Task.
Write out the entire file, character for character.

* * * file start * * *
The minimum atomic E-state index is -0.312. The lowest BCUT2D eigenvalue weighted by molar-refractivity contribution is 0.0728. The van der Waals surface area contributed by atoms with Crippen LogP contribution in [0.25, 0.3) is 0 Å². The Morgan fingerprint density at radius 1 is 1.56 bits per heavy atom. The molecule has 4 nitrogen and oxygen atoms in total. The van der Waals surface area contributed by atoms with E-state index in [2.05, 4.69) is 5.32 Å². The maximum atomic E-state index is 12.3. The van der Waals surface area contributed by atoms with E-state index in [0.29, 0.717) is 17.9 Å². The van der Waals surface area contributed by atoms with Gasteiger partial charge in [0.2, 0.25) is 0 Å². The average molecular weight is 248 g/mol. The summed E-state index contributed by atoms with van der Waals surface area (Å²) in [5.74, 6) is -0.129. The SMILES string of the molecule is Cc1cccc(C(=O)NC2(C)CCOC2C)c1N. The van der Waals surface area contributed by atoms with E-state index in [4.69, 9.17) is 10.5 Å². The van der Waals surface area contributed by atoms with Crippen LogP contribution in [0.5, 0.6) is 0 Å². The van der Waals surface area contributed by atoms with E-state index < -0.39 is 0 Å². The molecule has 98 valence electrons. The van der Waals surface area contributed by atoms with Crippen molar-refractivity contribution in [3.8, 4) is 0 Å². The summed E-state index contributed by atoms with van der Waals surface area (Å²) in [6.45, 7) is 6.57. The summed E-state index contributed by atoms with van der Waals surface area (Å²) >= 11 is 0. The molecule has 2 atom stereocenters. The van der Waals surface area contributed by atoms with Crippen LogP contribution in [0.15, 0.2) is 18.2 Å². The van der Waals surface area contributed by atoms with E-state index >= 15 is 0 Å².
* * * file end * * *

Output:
The minimum atomic E-state index is -0.312. The lowest BCUT2D eigenvalue weighted by molar-refractivity contribution is 0.0728. The van der Waals surface area contributed by atoms with Crippen LogP contribution in [0.25, 0.3) is 0 Å². The Morgan fingerprint density at radius 1 is 1.56 bits per heavy atom. The molecule has 4 nitrogen and oxygen atoms in total. The van der Waals surface area contributed by atoms with E-state index in [2.05, 4.69) is 5.32 Å². The maximum atomic E-state index is 12.3. The van der Waals surface area contributed by atoms with E-state index in [0.29, 0.717) is 17.9 Å². The van der Waals surface area contributed by atoms with Gasteiger partial charge in [0.2, 0.25) is 0 Å². The average molecular weight is 248 g/mol. The summed E-state index contributed by atoms with van der Waals surface area (Å²) in [5.74, 6) is -0.129. The SMILES string of the molecule is Cc1cccc(C(=O)NC2(C)CCOC2C)c1N. The van der Waals surface area contributed by atoms with E-state index in [4.69, 9.17) is 10.5 Å². The van der Waals surface area contributed by atoms with Crippen LogP contribution in [0.5, 0.6) is 0 Å². The van der Waals surface area contributed by atoms with E-state index < -0.39 is 0 Å². The molecule has 98 valence electrons. The van der Waals surface area contributed by atoms with Crippen molar-refractivity contribution in [3.8, 4) is 0 Å². The summed E-state index contributed by atoms with van der Waals surface area (Å²) in [6.45, 7) is 6.57. The summed E-state index contributed by atoms with van der Waals surface area (Å²) >= 11 is 0. The molecule has 2 atom stereocenters. The van der Waals surface area contributed by atoms with Crippen LogP contribution in [0.15, 0.2) is 18.2 Å². The van der Waals surface area contributed by atoms with E-state index >= 15 is 0 Å².